The 11th Place Bachelor: Puppets, Lies and Embarrassment
Author: Stephen Johnson | Photographer: john brackett
I assume most view the annual “Bachelor contest” as a capricious episode within the CH2 world. However; this article projects a story that an unnamed editor (she has reddish hair, is like five-foot-two, appears on page four of this magazine and her name rhymes with Maggie Washo) doesn’t want told. The forthcoming article is a cautionary tale, outlining the consequences inherent to the contest, illustrated through the author’s personal plight and current life as an 11th place Bachelor finisher. It sheds light on the true nature of the contest: puppets, lies and embarrassment.
A year ago, I was a stunningly attractive single male. Then I became a finalist in last year’s CH2 Bachelor of the Year contest. Today, I still am a stunningly attractive male; but, I live under a blanket of embarrassment and shame; and I fear that my relationship status has forever been cemented—single. To that end, I implore CH2 to rename “The Bachelor of the Year Contest” to “Celebrate These Guys’ Future Life as a Single Embarrassed Guy Contest.”
“Steve, seriously—we aren’t shooting you in that, so put pants on.” These words were brashly articulated by the CH2 crew as I stood on the beach, cold, in my Speedo bathing suit. When I think of the beach, I think of volleyball; I think of half naked foreigners; I think of tourists with socks and sneakers. I do not think of dramatic poses with umbrellas while trying to balance on random jagged rocks. However, the CH2 crew, in their infinite wisdom, decided that a photo shoot in business suits on the beach wasn’t overly cliché. I disagreed. I stated very candidly and very heterosexually that the shoot should be done Michael Phelps style. Much to my chagrin, the powers that be decided a shoot of Speedos and swim caps a little too risqué. There wasn’t a sharing of ideas or even a democratic vote—simply the czars pulling strings from their ivory towers. This is what the contestants didn’t realize. When you sign up for this contest, you are simply a pawn in the magazine game. I begrudgingly changed out of my birthday suit and into my business one. They made me and all of the other finalists nothing more than puppets—fully clothed puppets. And from the puppet show spawned the dramatic non-Speedo beach photo shoot which was seen by many in last year’s December issue.
After last year’s photo shoot came out in print, I felt ashamed because I was a faux GQ sheep—popped collar, Zoolander Blue Steal look and all. At least with the Michael Phelps shoot people could’ve seen my perfect bone structure and chiseled abs and really, really ridiculously good looks. I contended that putting me on the cover in some sort of underwear would lead to the highest selling CH2 magazine of all time. I don’t care if the magazine is free—I’m sure people would volunteer to pay for such a cover. CH2 completely and erroneously disagreed. With that said, I still can’t believe the underlying sexist nature of CH2 magazine. Women can appear on the cover scantily dressed while guys have to pose on some random rocks in full business attire? I quite enjoy these women covers; however, women’s rights have come a long way. I guarantee that Susan B. Anthony would want to see me in an underwear shoot and would be disappointed in the shenanigans going on at CH2. The underlying sexism that permeates the pages is clear. What isn’t clear is the Napoleon grip that CH2 puts on the Bachelor nominees. Again, we bachelors are simply conservatively dressed puppets in this annual play they are orchestrating…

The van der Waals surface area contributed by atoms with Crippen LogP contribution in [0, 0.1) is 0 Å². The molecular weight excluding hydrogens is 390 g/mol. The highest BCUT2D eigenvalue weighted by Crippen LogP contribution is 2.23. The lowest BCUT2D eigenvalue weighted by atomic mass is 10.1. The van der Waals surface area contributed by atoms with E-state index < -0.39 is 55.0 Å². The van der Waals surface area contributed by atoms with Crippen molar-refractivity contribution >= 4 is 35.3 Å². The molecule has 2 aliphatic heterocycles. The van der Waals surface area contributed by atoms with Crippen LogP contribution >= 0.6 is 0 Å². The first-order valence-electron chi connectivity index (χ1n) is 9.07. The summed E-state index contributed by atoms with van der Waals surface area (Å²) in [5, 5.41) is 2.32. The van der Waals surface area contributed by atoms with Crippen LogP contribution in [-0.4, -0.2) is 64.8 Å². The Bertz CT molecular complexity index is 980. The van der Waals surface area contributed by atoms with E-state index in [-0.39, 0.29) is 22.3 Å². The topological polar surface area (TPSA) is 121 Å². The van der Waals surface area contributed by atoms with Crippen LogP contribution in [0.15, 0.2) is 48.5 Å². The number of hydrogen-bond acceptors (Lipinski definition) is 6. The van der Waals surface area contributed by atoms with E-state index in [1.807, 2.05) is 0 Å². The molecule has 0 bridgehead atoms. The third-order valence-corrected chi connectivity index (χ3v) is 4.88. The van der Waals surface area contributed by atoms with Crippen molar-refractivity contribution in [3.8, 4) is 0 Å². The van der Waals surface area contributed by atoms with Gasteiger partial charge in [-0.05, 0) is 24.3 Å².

When I heard I was nominated for the contest, I participated under the auspice that I would meet a cornucopia of nice, elegant women. Although, it was true that I was recognized quite a bit for being one of the Bachelor nominees, it did not enhance my “social” status. Gaggles of young women mentioned how they had voted for me—although my 11th place finish would indicate otherwise. Did these girls vote for me; did they not vote for me? I don’t know; I’m not Columbo. The point is that although everyone politely recognizes the Bachelor nomination, there’s never an eloquent follow up, “Let’s make out” statement. I know what you’re thinking; obviously if I’m in the Pantene Pro-V section of Publix wearing nothing but my ex-girlfriend’s size zero jean shorts, it’s difficult for anyone to be so forthcoming. However, I know I wouldn’t have complained if a classy lady approached me with: “Hey, bachelor guy, let’s make some bad decisions right now.” But there were never any bad decisions made, and I blame this solely on the negative connotation attached to my “Bachelor” status.